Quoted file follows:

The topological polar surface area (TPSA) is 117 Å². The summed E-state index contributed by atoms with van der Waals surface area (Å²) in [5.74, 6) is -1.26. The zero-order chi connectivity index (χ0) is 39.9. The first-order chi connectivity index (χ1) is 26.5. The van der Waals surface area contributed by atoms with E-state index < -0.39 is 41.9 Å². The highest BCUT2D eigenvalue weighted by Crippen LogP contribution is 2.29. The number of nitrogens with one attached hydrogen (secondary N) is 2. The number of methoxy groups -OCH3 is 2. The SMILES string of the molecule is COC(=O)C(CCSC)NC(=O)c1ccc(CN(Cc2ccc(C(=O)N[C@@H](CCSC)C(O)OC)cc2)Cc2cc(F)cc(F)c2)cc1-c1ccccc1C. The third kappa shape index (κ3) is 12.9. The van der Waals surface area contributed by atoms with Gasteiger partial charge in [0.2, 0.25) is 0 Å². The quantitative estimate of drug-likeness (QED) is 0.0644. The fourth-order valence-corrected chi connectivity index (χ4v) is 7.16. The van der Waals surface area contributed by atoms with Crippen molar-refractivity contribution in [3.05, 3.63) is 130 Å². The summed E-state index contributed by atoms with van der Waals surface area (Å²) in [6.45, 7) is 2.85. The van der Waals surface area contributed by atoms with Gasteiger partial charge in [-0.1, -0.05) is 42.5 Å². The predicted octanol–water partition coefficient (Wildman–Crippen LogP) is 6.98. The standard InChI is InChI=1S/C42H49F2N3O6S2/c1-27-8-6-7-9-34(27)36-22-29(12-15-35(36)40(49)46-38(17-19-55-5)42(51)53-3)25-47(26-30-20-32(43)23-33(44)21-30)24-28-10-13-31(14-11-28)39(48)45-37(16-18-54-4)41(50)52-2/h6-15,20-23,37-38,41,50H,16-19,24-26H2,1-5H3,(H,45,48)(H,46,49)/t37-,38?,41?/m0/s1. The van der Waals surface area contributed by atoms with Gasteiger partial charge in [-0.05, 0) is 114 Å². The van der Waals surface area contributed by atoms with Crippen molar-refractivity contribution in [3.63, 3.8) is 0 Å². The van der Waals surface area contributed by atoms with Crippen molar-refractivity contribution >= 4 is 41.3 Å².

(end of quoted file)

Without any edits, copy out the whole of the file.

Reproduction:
The topological polar surface area (TPSA) is 117 Å². The summed E-state index contributed by atoms with van der Waals surface area (Å²) in [5.74, 6) is -1.26. The zero-order chi connectivity index (χ0) is 39.9. The first-order chi connectivity index (χ1) is 26.5. The van der Waals surface area contributed by atoms with E-state index < -0.39 is 41.9 Å². The highest BCUT2D eigenvalue weighted by Crippen LogP contribution is 2.29. The number of nitrogens with one attached hydrogen (secondary N) is 2. The number of methoxy groups -OCH3 is 2. The SMILES string of the molecule is COC(=O)C(CCSC)NC(=O)c1ccc(CN(Cc2ccc(C(=O)N[C@@H](CCSC)C(O)OC)cc2)Cc2cc(F)cc(F)c2)cc1-c1ccccc1C. The third kappa shape index (κ3) is 12.9. The van der Waals surface area contributed by atoms with Gasteiger partial charge in [0.2, 0.25) is 0 Å². The quantitative estimate of drug-likeness (QED) is 0.0644. The fourth-order valence-corrected chi connectivity index (χ4v) is 7.16. The van der Waals surface area contributed by atoms with Crippen molar-refractivity contribution in [3.05, 3.63) is 130 Å². The summed E-state index contributed by atoms with van der Waals surface area (Å²) in [6.45, 7) is 2.85. The van der Waals surface area contributed by atoms with Gasteiger partial charge in [-0.1, -0.05) is 42.5 Å². The predicted octanol–water partition coefficient (Wildman–Crippen LogP) is 6.98. The standard InChI is InChI=1S/C42H49F2N3O6S2/c1-27-8-6-7-9-34(27)36-22-29(12-15-35(36)40(49)46-38(17-19-55-5)42(51)53-3)25-47(26-30-20-32(43)23-33(44)21-30)24-28-10-13-31(14-11-28)39(48)45-37(16-18-54-4)41(50)52-2/h6-15,20-23,37-38,41,50H,16-19,24-26H2,1-5H3,(H,45,48)(H,46,49)/t37-,38?,41?/m0/s1. The van der Waals surface area contributed by atoms with Gasteiger partial charge in [-0.05, 0) is 114 Å². The van der Waals surface area contributed by atoms with Crippen molar-refractivity contribution in [3.63, 3.8) is 0 Å². The van der Waals surface area contributed by atoms with Crippen molar-refractivity contribution >= 4 is 41.3 Å².